Mapping for Change


HackDay at Mozilla - Citizen Social Science

On 13 May 2014 Louise posted in Featured

HackDay at Mozilla - Citizen Social Science

At the end of March Mapping for Change were successful in having our challenge chosen for a “swarm” event around the theme of Citizen Social Science at the Mozilla hackspace in London. Ours was one of four challenges that were selected that had the potential to meet the aims of the event:

“To explore the potential of applying citizen science approaches to solving persistent social problems through rapid prototyping”

And have the potential to produce a prototype within a day!

The event, organised by the Nominet Trust and Swarm brought together a diverse collective of around forty people drawn from social researchers, academics, social innovators, designers, developers and citizen science practitioners to develop potential solutions to real social challenges.

Our challenge was a topic that has emerged from citizen social science research that we are currently working on in the context of the MyAccessibleEU project that Mapping for Change are involved in focusing on exploring barriers and concerns for people with limited mobility. The problem of accessing space on the bus emerged as a major barrier for our research group. So our challenge was:

How can we provide ways for wheelchair users and others to gather real-time citizen-generated data that aids their decision making on modes of transport for example via real-time deployment of bus ramps?

We felt that it was important that we included a potential end user in our team and Maryam Zanouzi from Peer Exchange, a wheelchair user came along for the day. Together with volunteers from the pool of volunteer problem solvers we explored a range of solutions to tackle the issue ranging from docking stations, QR codes, NFC technology and more creative solutions involving crowd-sourcing and Guerilla Sensing.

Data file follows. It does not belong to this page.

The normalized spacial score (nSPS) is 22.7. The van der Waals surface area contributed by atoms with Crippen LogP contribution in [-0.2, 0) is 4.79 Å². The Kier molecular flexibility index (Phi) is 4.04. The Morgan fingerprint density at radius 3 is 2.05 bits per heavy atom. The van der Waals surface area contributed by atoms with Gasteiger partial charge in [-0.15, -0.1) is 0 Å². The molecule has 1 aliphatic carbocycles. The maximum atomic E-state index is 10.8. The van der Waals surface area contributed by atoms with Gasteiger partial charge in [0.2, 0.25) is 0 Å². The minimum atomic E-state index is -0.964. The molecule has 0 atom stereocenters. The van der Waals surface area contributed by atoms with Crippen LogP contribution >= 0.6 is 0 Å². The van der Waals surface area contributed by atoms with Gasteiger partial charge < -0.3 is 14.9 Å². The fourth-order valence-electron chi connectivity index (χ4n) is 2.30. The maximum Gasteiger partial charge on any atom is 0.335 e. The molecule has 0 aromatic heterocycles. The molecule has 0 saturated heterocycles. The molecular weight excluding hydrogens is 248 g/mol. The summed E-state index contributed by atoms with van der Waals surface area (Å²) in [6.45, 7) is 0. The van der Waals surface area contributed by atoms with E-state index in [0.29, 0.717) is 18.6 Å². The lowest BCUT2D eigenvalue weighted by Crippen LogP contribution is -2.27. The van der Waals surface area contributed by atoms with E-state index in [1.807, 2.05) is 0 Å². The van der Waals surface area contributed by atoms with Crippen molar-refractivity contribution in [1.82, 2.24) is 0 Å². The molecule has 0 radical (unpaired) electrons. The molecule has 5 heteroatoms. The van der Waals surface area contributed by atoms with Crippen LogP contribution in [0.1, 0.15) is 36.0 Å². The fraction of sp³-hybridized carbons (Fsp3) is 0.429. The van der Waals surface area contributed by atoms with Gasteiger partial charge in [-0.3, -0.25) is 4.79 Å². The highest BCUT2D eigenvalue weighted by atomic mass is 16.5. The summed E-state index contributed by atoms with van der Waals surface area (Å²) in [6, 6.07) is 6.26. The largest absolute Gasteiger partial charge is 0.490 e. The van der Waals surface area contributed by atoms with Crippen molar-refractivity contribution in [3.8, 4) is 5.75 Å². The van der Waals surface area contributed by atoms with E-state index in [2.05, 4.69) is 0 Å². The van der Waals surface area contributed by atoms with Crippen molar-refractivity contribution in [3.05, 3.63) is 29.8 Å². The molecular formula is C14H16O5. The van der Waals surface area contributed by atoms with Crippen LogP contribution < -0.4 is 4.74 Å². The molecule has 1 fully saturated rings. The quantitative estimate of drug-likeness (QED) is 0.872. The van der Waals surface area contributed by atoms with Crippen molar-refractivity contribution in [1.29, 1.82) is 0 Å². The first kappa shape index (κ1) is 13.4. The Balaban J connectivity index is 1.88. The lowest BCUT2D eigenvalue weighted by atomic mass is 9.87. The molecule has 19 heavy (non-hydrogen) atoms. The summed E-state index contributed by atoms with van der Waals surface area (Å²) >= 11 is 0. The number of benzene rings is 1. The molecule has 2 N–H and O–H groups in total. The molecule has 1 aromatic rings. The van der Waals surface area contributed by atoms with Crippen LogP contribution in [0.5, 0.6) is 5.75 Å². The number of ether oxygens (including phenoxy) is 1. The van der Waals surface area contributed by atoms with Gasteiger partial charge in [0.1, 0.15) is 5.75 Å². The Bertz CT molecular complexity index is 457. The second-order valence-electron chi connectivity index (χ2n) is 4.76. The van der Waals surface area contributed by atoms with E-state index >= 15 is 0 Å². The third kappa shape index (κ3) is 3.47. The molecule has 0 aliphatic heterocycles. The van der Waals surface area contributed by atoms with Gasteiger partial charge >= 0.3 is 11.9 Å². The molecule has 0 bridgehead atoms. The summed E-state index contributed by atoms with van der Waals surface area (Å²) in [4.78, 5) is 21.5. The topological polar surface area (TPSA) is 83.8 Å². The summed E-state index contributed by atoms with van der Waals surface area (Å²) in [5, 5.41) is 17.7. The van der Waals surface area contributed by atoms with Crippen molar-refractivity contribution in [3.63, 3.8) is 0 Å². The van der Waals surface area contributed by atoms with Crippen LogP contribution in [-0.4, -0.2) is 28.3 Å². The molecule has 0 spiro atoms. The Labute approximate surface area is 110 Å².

One of the primary concerns for wheelchair travellers in getting from point A to point B is that sometimes they need assistance in getting on and off the bus. Could there be a way of accessing a pool of volunteer angels who could be available to support them and help them to get on and off the bus? So how do we connect Travellers with Angels?

Image courtesy of SWARM


The design solution was to link up volunteer helpers (angels), typically people who travel regularly on a specific route say to work, with people looking for assistance (travellers) via the Travellers and Angels phone App. A traveller sends out a call for help, an angel responds and they arrange to meet up and make the journey together. Additional functionality we considered could include a web interface and SMS alerts for non-smart phone users and opportunities to incentivise volunteers with game elements such as a points system to claim rewards such as free coffee and take the challenge to become a super Angel in the League of Angels. More positives included the possibility to build social share and support campaigning and awareness raising and expand to other transport networks and end user groups such as tourists and parents with pushchairs.

The idea is outlined in more detail in this presentation.

As researchers actively “doing” citizen social science it was good to see the approach to solving social challenges confirmed by the positive outcomes from the day – and it was good to see other people discovering how relevant and exiting this approach can be.

“Keep an eye on #citsocsci – an experiment at the borders of community crowd-sourcing, citizen science & social innovation”
Dan McQuillan

To find out more about the other challenges and feedback from SWARM and Nominet Trust go to



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